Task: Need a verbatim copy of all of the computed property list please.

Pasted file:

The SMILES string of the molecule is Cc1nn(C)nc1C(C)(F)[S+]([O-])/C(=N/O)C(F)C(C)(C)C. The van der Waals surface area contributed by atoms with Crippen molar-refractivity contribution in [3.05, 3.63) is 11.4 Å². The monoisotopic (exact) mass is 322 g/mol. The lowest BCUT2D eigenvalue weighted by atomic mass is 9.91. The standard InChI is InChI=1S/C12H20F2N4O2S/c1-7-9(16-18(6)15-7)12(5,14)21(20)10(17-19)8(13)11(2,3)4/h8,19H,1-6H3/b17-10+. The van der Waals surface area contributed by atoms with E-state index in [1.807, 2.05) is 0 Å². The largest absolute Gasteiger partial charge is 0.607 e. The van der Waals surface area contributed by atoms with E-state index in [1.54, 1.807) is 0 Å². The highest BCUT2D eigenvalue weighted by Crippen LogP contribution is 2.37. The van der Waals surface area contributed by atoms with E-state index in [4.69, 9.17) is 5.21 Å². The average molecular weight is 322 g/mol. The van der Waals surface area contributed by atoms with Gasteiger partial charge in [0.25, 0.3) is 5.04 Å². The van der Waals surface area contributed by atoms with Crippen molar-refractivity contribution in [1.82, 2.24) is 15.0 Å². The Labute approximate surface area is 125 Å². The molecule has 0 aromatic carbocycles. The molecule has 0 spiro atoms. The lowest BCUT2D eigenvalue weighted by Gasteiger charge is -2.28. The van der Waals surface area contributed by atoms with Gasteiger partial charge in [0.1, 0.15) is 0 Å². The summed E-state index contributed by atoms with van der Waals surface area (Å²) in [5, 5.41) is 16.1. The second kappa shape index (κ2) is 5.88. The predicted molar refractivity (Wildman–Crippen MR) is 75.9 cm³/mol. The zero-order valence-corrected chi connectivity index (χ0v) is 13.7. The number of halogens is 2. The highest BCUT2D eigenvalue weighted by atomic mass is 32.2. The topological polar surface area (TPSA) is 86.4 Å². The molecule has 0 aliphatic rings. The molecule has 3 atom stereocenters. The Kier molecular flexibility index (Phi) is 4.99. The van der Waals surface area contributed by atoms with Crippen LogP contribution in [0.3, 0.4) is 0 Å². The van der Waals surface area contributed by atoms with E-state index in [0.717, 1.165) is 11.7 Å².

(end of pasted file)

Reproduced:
The SMILES string of the molecule is Cc1nn(C)nc1C(C)(F)[S+]([O-])/C(=N/O)C(F)C(C)(C)C. The van der Waals surface area contributed by atoms with Crippen molar-refractivity contribution in [3.05, 3.63) is 11.4 Å². The monoisotopic (exact) mass is 322 g/mol. The lowest BCUT2D eigenvalue weighted by atomic mass is 9.91. The standard InChI is InChI=1S/C12H20F2N4O2S/c1-7-9(16-18(6)15-7)12(5,14)21(20)10(17-19)8(13)11(2,3)4/h8,19H,1-6H3/b17-10+. The van der Waals surface area contributed by atoms with E-state index in [1.807, 2.05) is 0 Å². The largest absolute Gasteiger partial charge is 0.607 e. The van der Waals surface area contributed by atoms with E-state index in [1.54, 1.807) is 0 Å². The highest BCUT2D eigenvalue weighted by Crippen LogP contribution is 2.37. The van der Waals surface area contributed by atoms with E-state index in [4.69, 9.17) is 5.21 Å². The average molecular weight is 322 g/mol. The van der Waals surface area contributed by atoms with Gasteiger partial charge in [0.25, 0.3) is 5.04 Å². The van der Waals surface area contributed by atoms with Crippen molar-refractivity contribution in [1.82, 2.24) is 15.0 Å². The Labute approximate surface area is 125 Å². The molecule has 0 aromatic carbocycles. The molecule has 0 spiro atoms. The lowest BCUT2D eigenvalue weighted by Gasteiger charge is -2.28. The van der Waals surface area contributed by atoms with Gasteiger partial charge in [0.1, 0.15) is 0 Å². The summed E-state index contributed by atoms with van der Waals surface area (Å²) in [5, 5.41) is 16.1. The second kappa shape index (κ2) is 5.88. The predicted molar refractivity (Wildman–Crippen MR) is 75.9 cm³/mol. The zero-order valence-corrected chi connectivity index (χ0v) is 13.7. The number of halogens is 2. The highest BCUT2D eigenvalue weighted by atomic mass is 32.2. The topological polar surface area (TPSA) is 86.4 Å². The molecule has 0 aliphatic rings. The molecule has 3 atom stereocenters. The Kier molecular flexibility index (Phi) is 4.99. The van der Waals surface area contributed by atoms with Crippen LogP contribution in [0.3, 0.4) is 0 Å². The van der Waals surface area contributed by atoms with E-state index in [0.717, 1.165) is 11.7 Å².